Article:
By yesterday, the relationship was mending. Bridenstine tweeted that he had spoken with Musk and will visit the company’s Hawthorne, CA headquarters on Thursday.

Until SpaceX and/or Boeing are ready to fly their commercial crew systems, NASA will remain dependent on Russia to ferry astronauts to and from ISS. NASA has not been able to launch anyone into space since the space shuttle program was terminated in 2011.  NASA contracts with Russia for crew transportation services.  The current price is about $83 million per seat.

The last of those contracted flights will launch in March 2020, returning in October.  Shireman said NASA has no agreement with Russia to pay for any more and is assessing options.

One option is to use the Boeing and SpaceX test flights as operational flights and part of the regular ISS crew rotation schedule. NASA and Boeing already have such an agreement.  Asked why there is no similar deal with SpaceX, Shireman explained that at the time the Boeing arrangement was made, SpaceX’s Crew Dragon technically could not be used for an extended mission.  Much has changed since then, he added, and extending the SpaceX crew test flight is now part of the discussion.

Another option is barter.  Bill Gerstenmaier, until recently the head of NASA’s human spaceflight program, told a congressional committee in 2018 that once the U.S. systems are operating,  NASA will continue to fly astronauts on Soyuz and Russia will fly cosmonauts on the U.S. systems to ensure they are cross-trained. Those flights will take place with no exchange of funds, he said.  Notionally if NASA needs another Soyuz seat before commercial crew is ready, it could trade it for an additional Russian seat on a U.S. vehicle.

If all else fails and NASA ends up needing to pay for more Soyuz seats, it must act fast.  NASA is prohibited from paying Russia for anything associated with the ISS by the Iran, North Korea, Syria Nonproliferation Act (INKSNA).

When the law, then called the Iran Nonproliferation Act (INA), was first passed in 2000 there were allegations that Russia’s space agency, then headed by Yuri Koptev, was violating the Missile Technology Control Regime (MTCR).  The MTCR is an international agreement that seeks to stem the transfer of ballistic missile technology. Getting Russia to adhere to it was one of the reasons the United States invited Russia to join the ISS program in the first place.  When the INA was being marked up by the House Science Committee in July 1999, then-chairman Jim Sensenbrenner (R-WI) said:  “Earlier this year, there were publications of the fact that entities of the Russian Space Agency were violating the MTCR.  That’s why there is Section 6 in this bill.”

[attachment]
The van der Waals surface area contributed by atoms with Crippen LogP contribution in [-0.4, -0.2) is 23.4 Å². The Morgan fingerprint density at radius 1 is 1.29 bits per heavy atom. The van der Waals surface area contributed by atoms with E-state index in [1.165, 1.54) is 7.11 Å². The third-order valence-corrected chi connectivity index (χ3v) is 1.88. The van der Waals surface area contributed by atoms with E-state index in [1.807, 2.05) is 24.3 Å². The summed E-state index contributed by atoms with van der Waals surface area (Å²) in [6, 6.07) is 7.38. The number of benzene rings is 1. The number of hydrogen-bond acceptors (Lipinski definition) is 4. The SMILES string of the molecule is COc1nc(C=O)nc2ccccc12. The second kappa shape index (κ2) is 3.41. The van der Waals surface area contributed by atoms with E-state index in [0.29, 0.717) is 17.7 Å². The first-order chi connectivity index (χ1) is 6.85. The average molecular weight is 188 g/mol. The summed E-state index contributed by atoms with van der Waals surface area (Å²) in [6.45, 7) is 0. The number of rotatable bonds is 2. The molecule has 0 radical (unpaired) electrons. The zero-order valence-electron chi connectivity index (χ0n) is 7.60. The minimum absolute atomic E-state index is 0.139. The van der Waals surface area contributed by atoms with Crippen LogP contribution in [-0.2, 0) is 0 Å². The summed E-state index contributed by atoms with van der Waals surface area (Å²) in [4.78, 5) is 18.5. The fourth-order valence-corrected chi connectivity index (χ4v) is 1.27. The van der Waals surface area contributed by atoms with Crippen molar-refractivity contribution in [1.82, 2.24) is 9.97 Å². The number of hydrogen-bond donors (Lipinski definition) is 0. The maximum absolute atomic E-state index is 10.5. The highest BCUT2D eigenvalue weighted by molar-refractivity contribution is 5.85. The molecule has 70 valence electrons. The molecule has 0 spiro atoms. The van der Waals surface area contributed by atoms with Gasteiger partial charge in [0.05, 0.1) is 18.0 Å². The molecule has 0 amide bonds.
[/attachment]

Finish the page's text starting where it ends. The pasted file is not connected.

Section 6 prohibits the U.S. government from making payments to Russia related to ISS after January 1, 1999 unless the President determines and certifies to Congress that Russia is not transferring weapons of mass destruction or missile systems to Iran (or Syria or North Korea as the Act was later amended).  The White House has not been willing to make that certification over all these years.  Consequently, NASA has required waivers from the law in order to enter into contracts with Russia for those services.  Congress passed waivers in 2005, 2008, and 2013. The waiver expires on December 31, 2020.  As Shireman said today, buying more Soyuz seats after that date means reaching agreement not only with Russia, but with Congress since it would have to pass another waiver.